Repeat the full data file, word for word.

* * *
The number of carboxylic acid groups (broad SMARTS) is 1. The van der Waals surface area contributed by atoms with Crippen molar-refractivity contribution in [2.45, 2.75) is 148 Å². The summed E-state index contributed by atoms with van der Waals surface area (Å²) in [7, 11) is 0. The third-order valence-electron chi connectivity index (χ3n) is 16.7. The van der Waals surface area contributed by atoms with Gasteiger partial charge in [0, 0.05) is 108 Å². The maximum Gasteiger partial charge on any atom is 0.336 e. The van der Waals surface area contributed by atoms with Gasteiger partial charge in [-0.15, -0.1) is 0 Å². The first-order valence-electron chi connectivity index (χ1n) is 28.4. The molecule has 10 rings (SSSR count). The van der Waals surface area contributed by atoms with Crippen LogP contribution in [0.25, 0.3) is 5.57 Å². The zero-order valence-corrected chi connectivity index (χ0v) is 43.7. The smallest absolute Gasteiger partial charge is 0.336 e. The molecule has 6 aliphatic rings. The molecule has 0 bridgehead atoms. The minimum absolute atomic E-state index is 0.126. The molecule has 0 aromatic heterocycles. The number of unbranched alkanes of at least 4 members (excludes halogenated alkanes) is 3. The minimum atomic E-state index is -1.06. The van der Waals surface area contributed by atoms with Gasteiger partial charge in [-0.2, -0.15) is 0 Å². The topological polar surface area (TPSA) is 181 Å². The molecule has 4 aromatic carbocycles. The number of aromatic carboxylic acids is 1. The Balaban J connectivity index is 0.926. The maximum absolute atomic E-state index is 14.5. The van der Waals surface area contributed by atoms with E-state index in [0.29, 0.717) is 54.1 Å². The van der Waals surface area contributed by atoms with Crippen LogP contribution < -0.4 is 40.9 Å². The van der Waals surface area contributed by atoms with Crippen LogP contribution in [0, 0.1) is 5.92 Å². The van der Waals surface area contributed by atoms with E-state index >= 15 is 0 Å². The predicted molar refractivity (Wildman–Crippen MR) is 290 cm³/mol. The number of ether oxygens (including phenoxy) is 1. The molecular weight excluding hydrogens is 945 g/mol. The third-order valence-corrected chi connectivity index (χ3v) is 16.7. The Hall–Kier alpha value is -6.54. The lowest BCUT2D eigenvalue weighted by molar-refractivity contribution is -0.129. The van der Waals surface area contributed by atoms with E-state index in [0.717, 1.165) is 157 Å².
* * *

The number of carboxylic acid groups (broad SMARTS) is 1. The van der Waals surface area contributed by atoms with Crippen molar-refractivity contribution in [2.45, 2.75) is 148 Å². The summed E-state index contributed by atoms with van der Waals surface area (Å²) in [7, 11) is 0. The third-order valence-electron chi connectivity index (χ3n) is 16.7. The van der Waals surface area contributed by atoms with Gasteiger partial charge in [0, 0.05) is 108 Å². The maximum Gasteiger partial charge on any atom is 0.336 e. The van der Waals surface area contributed by atoms with Gasteiger partial charge in [-0.15, -0.1) is 0 Å². The first-order valence-electron chi connectivity index (χ1n) is 28.4. The molecule has 10 rings (SSSR count). The van der Waals surface area contributed by atoms with Crippen LogP contribution in [0.25, 0.3) is 5.57 Å². The zero-order valence-corrected chi connectivity index (χ0v) is 43.7. The smallest absolute Gasteiger partial charge is 0.336 e. The molecule has 6 aliphatic rings. The molecule has 0 bridgehead atoms. The minimum absolute atomic E-state index is 0.126. The molecule has 0 aromatic heterocycles. The number of unbranched alkanes of at least 4 members (excludes halogenated alkanes) is 3. The minimum atomic E-state index is -1.06. The van der Waals surface area contributed by atoms with Gasteiger partial charge in [-0.2, -0.15) is 0 Å². The topological polar surface area (TPSA) is 181 Å². The molecule has 4 aromatic carbocycles. The number of aromatic carboxylic acids is 1. The Balaban J connectivity index is 0.926. The maximum absolute atomic E-state index is 14.5. The van der Waals surface area contributed by atoms with E-state index in [0.29, 0.717) is 54.1 Å². The van der Waals surface area contributed by atoms with Crippen LogP contribution < -0.4 is 40.9 Å². The van der Waals surface area contributed by atoms with Crippen LogP contribution in [0, 0.1) is 5.92 Å². The van der Waals surface area contributed by atoms with E-state index >= 15 is 0 Å². The predicted molar refractivity (Wildman–Crippen MR) is 290 cm³/mol. The number of ether oxygens (including phenoxy) is 1. The molecular weight excluding hydrogens is 945 g/mol. The third-order valence-corrected chi connectivity index (χ3v) is 16.7. The Hall–Kier alpha value is -6.54. The lowest BCUT2D eigenvalue weighted by molar-refractivity contribution is -0.129. The van der Waals surface area contributed by atoms with E-state index in [0.717, 1.165) is 157 Å².